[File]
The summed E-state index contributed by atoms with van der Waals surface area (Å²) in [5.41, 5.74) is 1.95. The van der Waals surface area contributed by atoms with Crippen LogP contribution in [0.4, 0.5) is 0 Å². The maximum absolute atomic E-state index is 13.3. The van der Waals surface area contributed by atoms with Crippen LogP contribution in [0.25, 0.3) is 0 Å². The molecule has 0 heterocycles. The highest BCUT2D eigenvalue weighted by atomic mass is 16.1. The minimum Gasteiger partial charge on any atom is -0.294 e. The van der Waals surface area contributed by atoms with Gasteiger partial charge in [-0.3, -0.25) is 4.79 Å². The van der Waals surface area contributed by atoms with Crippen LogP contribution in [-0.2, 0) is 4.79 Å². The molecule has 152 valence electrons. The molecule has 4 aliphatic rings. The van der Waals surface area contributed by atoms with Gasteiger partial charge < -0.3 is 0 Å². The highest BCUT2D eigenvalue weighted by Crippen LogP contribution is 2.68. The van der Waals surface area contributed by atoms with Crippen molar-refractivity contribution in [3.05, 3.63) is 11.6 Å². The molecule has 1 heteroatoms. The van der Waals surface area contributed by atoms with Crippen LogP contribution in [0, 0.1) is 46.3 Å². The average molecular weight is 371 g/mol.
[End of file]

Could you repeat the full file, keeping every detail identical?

The summed E-state index contributed by atoms with van der Waals surface area (Å²) in [5.41, 5.74) is 1.95. The van der Waals surface area contributed by atoms with Crippen LogP contribution in [0.4, 0.5) is 0 Å². The maximum absolute atomic E-state index is 13.3. The van der Waals surface area contributed by atoms with Crippen LogP contribution in [0.25, 0.3) is 0 Å². The molecule has 0 heterocycles. The highest BCUT2D eigenvalue weighted by atomic mass is 16.1. The minimum Gasteiger partial charge on any atom is -0.294 e. The van der Waals surface area contributed by atoms with Gasteiger partial charge in [-0.3, -0.25) is 4.79 Å². The van der Waals surface area contributed by atoms with Crippen LogP contribution in [-0.2, 0) is 4.79 Å². The molecule has 152 valence electrons. The molecule has 4 aliphatic rings. The van der Waals surface area contributed by atoms with Gasteiger partial charge < -0.3 is 0 Å². The highest BCUT2D eigenvalue weighted by Crippen LogP contribution is 2.68. The van der Waals surface area contributed by atoms with Crippen molar-refractivity contribution in [3.05, 3.63) is 11.6 Å². The molecule has 1 heteroatoms. The van der Waals surface area contributed by atoms with Crippen LogP contribution in [0, 0.1) is 46.3 Å². The average molecular weight is 371 g/mol.